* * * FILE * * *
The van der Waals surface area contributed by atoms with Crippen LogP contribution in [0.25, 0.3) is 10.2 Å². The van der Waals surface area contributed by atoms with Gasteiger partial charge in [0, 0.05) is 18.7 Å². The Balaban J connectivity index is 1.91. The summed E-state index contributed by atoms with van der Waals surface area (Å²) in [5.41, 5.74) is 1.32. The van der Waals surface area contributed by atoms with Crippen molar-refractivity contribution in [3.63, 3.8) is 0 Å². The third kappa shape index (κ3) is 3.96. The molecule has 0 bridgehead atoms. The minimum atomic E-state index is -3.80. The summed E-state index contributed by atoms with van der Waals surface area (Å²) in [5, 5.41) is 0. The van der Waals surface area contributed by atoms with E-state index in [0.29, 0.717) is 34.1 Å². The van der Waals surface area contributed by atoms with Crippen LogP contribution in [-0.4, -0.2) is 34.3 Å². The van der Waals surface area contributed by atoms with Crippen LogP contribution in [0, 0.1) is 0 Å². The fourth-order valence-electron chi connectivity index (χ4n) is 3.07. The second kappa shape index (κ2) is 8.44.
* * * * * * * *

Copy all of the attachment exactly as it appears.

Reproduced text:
The van der Waals surface area contributed by atoms with Crippen LogP contribution in [0.25, 0.3) is 10.2 Å². The van der Waals surface area contributed by atoms with Gasteiger partial charge in [0, 0.05) is 18.7 Å². The Balaban J connectivity index is 1.91. The summed E-state index contributed by atoms with van der Waals surface area (Å²) in [5.41, 5.74) is 1.32. The van der Waals surface area contributed by atoms with Crippen molar-refractivity contribution in [3.63, 3.8) is 0 Å². The third kappa shape index (κ3) is 3.96. The molecule has 0 bridgehead atoms. The minimum atomic E-state index is -3.80. The summed E-state index contributed by atoms with van der Waals surface area (Å²) in [5, 5.41) is 0. The van der Waals surface area contributed by atoms with E-state index in [0.29, 0.717) is 34.1 Å². The van der Waals surface area contributed by atoms with Crippen LogP contribution in [-0.4, -0.2) is 34.3 Å². The van der Waals surface area contributed by atoms with Crippen LogP contribution in [0, 0.1) is 0 Å². The fourth-order valence-electron chi connectivity index (χ4n) is 3.07. The second kappa shape index (κ2) is 8.44.